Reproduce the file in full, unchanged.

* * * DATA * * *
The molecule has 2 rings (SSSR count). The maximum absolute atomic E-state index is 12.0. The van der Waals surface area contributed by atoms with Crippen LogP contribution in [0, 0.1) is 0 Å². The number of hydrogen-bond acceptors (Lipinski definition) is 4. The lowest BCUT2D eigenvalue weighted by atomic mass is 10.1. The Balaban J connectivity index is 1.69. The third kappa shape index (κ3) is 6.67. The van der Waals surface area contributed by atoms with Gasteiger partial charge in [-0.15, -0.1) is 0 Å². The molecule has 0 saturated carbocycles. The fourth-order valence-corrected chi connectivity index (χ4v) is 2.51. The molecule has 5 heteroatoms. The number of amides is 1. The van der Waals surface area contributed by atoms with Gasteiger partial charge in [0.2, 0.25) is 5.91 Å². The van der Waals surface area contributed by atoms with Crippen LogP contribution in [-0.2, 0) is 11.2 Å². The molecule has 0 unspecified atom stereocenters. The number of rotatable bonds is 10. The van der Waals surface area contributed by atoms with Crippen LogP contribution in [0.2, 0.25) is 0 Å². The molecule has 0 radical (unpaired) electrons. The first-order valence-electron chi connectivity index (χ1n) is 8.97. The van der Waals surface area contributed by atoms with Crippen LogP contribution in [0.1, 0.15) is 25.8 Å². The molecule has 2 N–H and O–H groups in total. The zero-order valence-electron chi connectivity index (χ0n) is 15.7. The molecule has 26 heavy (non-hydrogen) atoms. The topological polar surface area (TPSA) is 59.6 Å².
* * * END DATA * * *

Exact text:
The molecule has 2 rings (SSSR count). The maximum absolute atomic E-state index is 12.0. The van der Waals surface area contributed by atoms with Crippen LogP contribution in [0, 0.1) is 0 Å². The number of hydrogen-bond acceptors (Lipinski definition) is 4. The lowest BCUT2D eigenvalue weighted by atomic mass is 10.1. The Balaban J connectivity index is 1.69. The third kappa shape index (κ3) is 6.67. The van der Waals surface area contributed by atoms with Gasteiger partial charge in [-0.15, -0.1) is 0 Å². The molecule has 0 saturated carbocycles. The fourth-order valence-corrected chi connectivity index (χ4v) is 2.51. The molecule has 5 heteroatoms. The number of amides is 1. The van der Waals surface area contributed by atoms with Gasteiger partial charge in [0.2, 0.25) is 5.91 Å². The van der Waals surface area contributed by atoms with Crippen LogP contribution in [-0.2, 0) is 11.2 Å². The molecule has 0 unspecified atom stereocenters. The number of rotatable bonds is 10. The van der Waals surface area contributed by atoms with Crippen LogP contribution in [0.2, 0.25) is 0 Å². The molecule has 0 radical (unpaired) electrons. The first-order valence-electron chi connectivity index (χ1n) is 8.97. The van der Waals surface area contributed by atoms with Crippen LogP contribution in [0.1, 0.15) is 25.8 Å². The molecule has 2 N–H and O–H groups in total. The zero-order valence-electron chi connectivity index (χ0n) is 15.7. The molecule has 26 heavy (non-hydrogen) atoms. The topological polar surface area (TPSA) is 59.6 Å².